Capital Markets

In Policy Shift, PBGC Turns to Stock Market

The nation's pension insurer will shrink the portion of bonds in its portfolio to 45 percent from as much as 85 percent.
David KatzFebruary 19, 2008

After five years of strictly matching its assets to its liabilities, the nation’s defined-benefit pension insurer will stock its investment portfolio with a larger percentage of equities and a new host of “alternative investments,” including real-estate and private-equity partnerships.

Under its new policy announced Tuesday, the Pension Benefit Guaranty Corporation “will allocate 45 percent of its assets to a diversified set of fixed-income investments, 45 percent to diversified equity investments and 10 percent to alternative investment classes,” according to a press release. The PBGC has about $55 billion to invest under the new investment policy.

The PBGC doesn’t select individual stocks or bonds or actively manage its portfolio. But Charles Millard, the agency’s director, says that alternative investments will include some in private-equity firms and real estate partnerships that invest in such things as office properties and warehouses. He said that the pension insurer, which employed Rocaton Investment Advisors to help it form the new policy, has no asset class in its new policy targeted to collateralized debt obligations or other securitized vehicles.

Under the agency’s previous policy, it invested between 75 percent and 85 percent in fixed-income and set an equity-investment target of 15 percent to 25 percent. The actual level of equity investments at the end of the 2007 fiscal year, however, was 28 percent.

In an interview with, PBGC Director Charles Millard disputed the notion that the agency might be moving to a more aggressive investment policy, adding that the terms “aggressive” and “conservative” don’t apply. Instead, the PBGC is moving from an “undiversified” portfolio to a much more diversified one that will mitigate risks, he added, noting that the agency is projecting that the new investment policy will have a lower standard deviation than the old.

Millard also noted that, according to a Nov. 2007 PBGC estimate, had it invested 60 percent of the portfolio in bonds and 40 percent in stock, the agency would have $7 billion more—an amount that would halve its current deficit. He also said that the new policy would supply the PBGC “with a 57
percent likelihood of full funding within ten years, compared to 19
percent under the previous policy.”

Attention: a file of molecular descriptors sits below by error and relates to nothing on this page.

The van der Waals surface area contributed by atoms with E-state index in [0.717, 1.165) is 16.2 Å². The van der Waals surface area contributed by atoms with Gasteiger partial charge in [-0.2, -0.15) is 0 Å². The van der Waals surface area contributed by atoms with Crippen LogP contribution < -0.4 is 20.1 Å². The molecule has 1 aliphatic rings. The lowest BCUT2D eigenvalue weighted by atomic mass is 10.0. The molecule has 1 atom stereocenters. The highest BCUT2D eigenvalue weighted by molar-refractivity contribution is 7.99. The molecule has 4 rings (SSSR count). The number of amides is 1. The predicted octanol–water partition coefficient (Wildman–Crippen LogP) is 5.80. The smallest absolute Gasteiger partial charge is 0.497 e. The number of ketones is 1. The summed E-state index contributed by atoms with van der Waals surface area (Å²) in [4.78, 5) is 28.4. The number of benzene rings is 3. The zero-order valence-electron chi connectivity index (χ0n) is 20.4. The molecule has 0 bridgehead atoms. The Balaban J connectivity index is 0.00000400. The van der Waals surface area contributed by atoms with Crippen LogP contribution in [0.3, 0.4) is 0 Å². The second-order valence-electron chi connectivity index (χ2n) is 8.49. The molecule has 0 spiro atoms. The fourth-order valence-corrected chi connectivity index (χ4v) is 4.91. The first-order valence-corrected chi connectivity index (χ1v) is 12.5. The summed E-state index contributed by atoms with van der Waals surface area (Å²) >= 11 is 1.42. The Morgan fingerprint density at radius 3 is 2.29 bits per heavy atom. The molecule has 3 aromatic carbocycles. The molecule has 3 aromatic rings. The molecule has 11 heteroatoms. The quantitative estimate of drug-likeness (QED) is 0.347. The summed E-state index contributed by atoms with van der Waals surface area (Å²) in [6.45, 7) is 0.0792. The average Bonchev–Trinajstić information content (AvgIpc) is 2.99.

Some, however, feel that the new policy is riskier than it should be. In an E-mail sent first to the Financial Times and later to, Zvi Bodie, a Boston University finance professor and a major advocate of asset-liability matching at the PBGC, cited “the negative reactions of many of us in the community of finance professionals to this policy reversal on the part of the PBGC.”

By its action, “the PBGC is violating a fundamental principle of risk management,” Bodie wrote. “Stated simply it is this: A company that insures against hurricane damage should not invest its reserves in beachfront properties.” Since the insurer’s pension liabilities are backed by corporate pension assets and corporate share, the PBGC is exposed to the risk of a market downturn even if it doesn’t invest in a share of stock, according to the professor, who reasons that agency should invest in enough bonds and equity swaps so that its assets should be matched to its liabilities.

In its move, the PBGC is going against the current corporate tide, Millard acknowledges. Following the enactment the Pension Protection Act and Financial Accounting Standard No. 158, he says, “a lot of corporate CFOs, plan sponsors, and treasurers prefer asst-liability matching because they want to dampen balance sheet volatility.” The Pension Protection Act cut the number of years over which pensions can “smooth” their results, while the FASB rule requires corporate sponsors to put the funded status of pensions on their balance sheets.

The requirements that companies must close funding gaps in their pension plans and account for pension underfunding on their balance sheets create swings in share prices and funding decisions, according to the PBGC director. “The PBGC has no ability to increase its funding and does not have a stock price.” he says. “We do, however have a very long-term time horizon, and we are taking advantage of that.”